We care about the planet
Living in an abundant country is awesome. There’s never been an easier time to live than right now. With that being said, Americans are throwing away way too much. Scavengers hate seeing things end up in the dump, so we do our best to save things that still have value.
We don’t hoard plastic cat litter buckets, but we do stay conscious of how much waste there is. It would be great if everyone stopped buying new things and we just lived with what we have but I don’t see that ever happening. Since people are always going to want the latest and greatest items, there’s always going to be excess that we can scavenge and sell for profit.
I would gladly stop selling on eBay if there wasn’t anything left to sell. We’d be living in a completely different world though.
Some scavengers have even started their own mini recycling companies. This guy is an eBay scrapper. I’d love to get into this myself. This guy gets everything he sells out of the trash and none of it is junk!
As with any community, there are haters
Many people look down on scavengers like we’re parasites or something. I guess it makes people uncomfortable that we make money on things others don’t find any value in. Unless you’re frugally minded, you won’t see why someone would bother spending their time saving older items that have been forgotten about.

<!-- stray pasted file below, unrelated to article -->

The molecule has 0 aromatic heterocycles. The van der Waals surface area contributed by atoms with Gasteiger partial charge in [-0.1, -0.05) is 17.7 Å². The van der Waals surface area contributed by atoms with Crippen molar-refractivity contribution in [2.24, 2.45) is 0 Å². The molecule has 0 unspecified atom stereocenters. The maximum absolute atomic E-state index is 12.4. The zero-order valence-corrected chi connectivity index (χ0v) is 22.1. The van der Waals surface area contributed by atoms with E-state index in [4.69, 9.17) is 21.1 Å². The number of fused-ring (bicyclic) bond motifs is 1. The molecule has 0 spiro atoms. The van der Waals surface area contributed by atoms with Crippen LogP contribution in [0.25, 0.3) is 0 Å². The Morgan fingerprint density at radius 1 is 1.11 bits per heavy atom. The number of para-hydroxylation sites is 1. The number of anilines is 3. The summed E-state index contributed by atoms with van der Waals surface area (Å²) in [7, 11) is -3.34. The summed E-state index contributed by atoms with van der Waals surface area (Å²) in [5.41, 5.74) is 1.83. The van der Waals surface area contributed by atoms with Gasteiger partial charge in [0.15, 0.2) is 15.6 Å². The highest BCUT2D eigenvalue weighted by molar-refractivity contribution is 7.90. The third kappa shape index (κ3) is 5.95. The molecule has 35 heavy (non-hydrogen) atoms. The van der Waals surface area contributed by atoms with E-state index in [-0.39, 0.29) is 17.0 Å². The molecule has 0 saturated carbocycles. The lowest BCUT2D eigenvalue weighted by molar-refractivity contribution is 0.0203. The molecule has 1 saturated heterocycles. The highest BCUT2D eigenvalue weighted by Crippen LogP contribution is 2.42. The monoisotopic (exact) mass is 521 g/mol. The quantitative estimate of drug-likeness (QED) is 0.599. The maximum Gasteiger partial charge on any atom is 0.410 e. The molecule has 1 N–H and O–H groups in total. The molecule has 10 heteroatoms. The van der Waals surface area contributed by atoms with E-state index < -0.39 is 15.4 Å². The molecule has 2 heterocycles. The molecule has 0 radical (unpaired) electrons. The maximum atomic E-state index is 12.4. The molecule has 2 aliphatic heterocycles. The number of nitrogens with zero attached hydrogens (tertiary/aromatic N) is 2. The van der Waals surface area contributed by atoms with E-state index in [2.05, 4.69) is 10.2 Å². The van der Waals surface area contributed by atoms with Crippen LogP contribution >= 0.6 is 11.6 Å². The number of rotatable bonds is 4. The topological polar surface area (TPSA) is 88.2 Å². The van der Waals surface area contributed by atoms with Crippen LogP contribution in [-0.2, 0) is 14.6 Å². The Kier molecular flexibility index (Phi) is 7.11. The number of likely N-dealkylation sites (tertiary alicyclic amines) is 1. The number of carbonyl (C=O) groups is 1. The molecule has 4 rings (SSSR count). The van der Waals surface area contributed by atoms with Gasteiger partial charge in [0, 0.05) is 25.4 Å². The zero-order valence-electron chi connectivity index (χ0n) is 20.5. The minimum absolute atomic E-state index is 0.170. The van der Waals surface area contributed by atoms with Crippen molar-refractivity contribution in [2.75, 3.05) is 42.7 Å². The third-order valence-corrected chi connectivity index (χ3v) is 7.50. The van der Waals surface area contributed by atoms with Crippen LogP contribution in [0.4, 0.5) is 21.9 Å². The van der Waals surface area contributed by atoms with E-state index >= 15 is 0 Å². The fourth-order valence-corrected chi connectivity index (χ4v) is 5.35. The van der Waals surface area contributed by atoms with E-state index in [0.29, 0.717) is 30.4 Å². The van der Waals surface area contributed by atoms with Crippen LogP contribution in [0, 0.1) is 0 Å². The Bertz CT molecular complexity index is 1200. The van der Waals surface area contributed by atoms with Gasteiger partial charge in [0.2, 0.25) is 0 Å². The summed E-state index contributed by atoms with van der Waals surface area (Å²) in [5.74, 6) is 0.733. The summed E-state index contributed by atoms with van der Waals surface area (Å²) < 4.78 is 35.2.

Another popular argument is that it’s wrong to shop at thrift stores when you aren’t broke. People think you’re stealing items from the less fortunate when you buy things at thrift stores just to sell them.
My response to this is that I’ve been in these thrift stores and they need all the customers they can get. Most of the stores I shop at use their profits to help people. One of them is run by a church that has a drug rehab program and all the employees are recovering addicts. Also, the thrift stores get so much stuff in that even they have to resort to throwing things away.
I’d say this store could use more customers.
An invitation to join the scavenging club
If you’re a naturally frugal person or someone who doesn’t want to see useful items end up thrown away, become a scavenger! All it takes is looking out for items that are valuable that you can purchase for cheap and make a profit on.
Maybe you don’t want to sell things on eBay but you like the concept of being a scavenger. I think developing a frugal mindset and having the skill to find things you need for cheap is something everyone should practice. There’s plenty of ways to be a scavenger without selling what you find. Just don’t become a hoarder 🙂
I’ve started a Facebook group, so if you’re interested in having conversations about personal finance and selling on eBay, send me a request to join.
Nathan created Millionaire Dojo to document his journey to reaching a million dollar net worth and inspire others to follow the same path. Go here to read how he intends to become a millionaire and reach financial independence. If you’d like to contact Nathan, you can do so here.